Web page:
The Silent Blade: An Interview With Jesseca Wheaton

Posted by Jason McIntire | Jul 25, 2016

Today we'll be talking to my Goodreads friend Jesseca Wheaton, as part of the blog tour for her new novel, The Silent Blade. (Isn't that a great tour banner she put together?)

You call your blog "Whimsical Writings." What does that mean to you?

Well, when I first started and named the blog a couple years ago, I didn't really put a lot of through into the name, I just knew I wanted the word "writing" in there somewhere. To me, whimsical is the word I use to describe books like Anne of Green Gables, or Little House on the Prairie. They have a timeless simplicity and feel about them that makes readers of all ages enjoy them and relate to them. That’s what I strive for in my stories, through all my writings still have a long way to go. :)

According to your blog, you wrote more than 150,000 words last year. That's over four hundred words a day. Do you consistently write that number, or do you write in longer, less-frequent bursts?

As much as I would like to, I hardly ever am able to write that many words every day! I definitely write in longer, less-frequent bursts. Sometimes I'll be able to sit down and write a few thousand words, other days when life is busy, I don't make a point of trying  to write. Life in our family can get busy, and while writing is a priority, it's not one of my highest priorities.

What does your writing setup look like? Do your hands ever hurt from writing so much?

I usually write at the desk in our living room, but that can get noisy, so I'll take the laptop and head to my room. Normally I'll usually have a glass of iced tea and I'll put on some sort of music, since I seem to concentrate better when music is playing.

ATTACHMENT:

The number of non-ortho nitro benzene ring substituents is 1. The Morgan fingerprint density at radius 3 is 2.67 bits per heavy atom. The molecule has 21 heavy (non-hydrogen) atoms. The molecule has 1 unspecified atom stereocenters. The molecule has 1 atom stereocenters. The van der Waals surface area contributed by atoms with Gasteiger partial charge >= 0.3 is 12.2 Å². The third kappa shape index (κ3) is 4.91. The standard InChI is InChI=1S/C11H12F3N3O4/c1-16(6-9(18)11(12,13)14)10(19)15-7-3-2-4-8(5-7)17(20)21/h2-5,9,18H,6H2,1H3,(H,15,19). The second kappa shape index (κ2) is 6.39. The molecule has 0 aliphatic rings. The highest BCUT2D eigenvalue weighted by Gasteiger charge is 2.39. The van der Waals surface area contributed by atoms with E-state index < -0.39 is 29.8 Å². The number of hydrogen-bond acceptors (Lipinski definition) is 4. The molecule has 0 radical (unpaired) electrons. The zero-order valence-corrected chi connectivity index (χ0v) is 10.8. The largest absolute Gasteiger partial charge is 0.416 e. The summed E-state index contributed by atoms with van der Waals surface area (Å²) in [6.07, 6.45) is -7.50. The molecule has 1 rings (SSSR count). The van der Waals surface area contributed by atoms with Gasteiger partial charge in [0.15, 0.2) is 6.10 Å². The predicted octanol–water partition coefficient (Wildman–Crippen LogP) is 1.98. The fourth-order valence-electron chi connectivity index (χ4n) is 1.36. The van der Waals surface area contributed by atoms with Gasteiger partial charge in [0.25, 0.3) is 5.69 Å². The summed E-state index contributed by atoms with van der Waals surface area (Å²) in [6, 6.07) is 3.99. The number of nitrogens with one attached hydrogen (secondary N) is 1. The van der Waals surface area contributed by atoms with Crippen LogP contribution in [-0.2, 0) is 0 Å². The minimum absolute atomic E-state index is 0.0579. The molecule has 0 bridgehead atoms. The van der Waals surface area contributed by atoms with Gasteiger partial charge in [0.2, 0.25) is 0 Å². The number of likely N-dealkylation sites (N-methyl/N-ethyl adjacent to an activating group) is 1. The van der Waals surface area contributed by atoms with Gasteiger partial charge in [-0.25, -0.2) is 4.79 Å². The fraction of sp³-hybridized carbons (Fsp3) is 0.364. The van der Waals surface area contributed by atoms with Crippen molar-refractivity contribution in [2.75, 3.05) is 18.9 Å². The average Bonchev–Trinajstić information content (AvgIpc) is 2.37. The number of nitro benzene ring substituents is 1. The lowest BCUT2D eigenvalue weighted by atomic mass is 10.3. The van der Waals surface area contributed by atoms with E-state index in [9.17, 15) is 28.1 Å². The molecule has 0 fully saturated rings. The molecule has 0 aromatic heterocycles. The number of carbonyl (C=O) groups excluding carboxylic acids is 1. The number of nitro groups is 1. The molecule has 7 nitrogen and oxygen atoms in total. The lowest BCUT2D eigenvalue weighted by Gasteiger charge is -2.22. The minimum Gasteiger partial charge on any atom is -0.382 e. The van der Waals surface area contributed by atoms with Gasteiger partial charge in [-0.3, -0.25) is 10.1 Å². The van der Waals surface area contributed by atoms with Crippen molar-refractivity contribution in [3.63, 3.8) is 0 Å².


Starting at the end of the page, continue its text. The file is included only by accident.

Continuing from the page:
On the days where I am able to write a lot, my hands don't normally hurt. I've taken piano for almost ten years, so that's helped get my hands to a place where typing, even for long periods of time,  doesn't really bother them at all!

Practice nearly always brings improvement. How have you seen your writing evolved in the past year or two?

When I first started writing, I had absolutely no ideas of the "rules" of writing. Because of that, my stories tended to have a lot of head-hopping, choppy scene breaks, and wayyy too many characters and POV's.

I've been working on improving a lot of that, and also making Christ a more integral part of the stories I write. It wasn't until recently that it dawned on me that if Christ is such a main part of my life, shouldn't He play a significant role in anything and everything I write, too?

What are some areas of your writing where you would still like to see progress?

I would like to make a point of being even more acquainted with the time periods I write in. I'm always amazed by what little details can add to a story! Also, I'd like to continue to improve in plot structure and character development. I know I still have a lot of room to grow in those areas!

If you could spend an hour interviewing one character from World War II, who would it be and what kind of questions would you ask?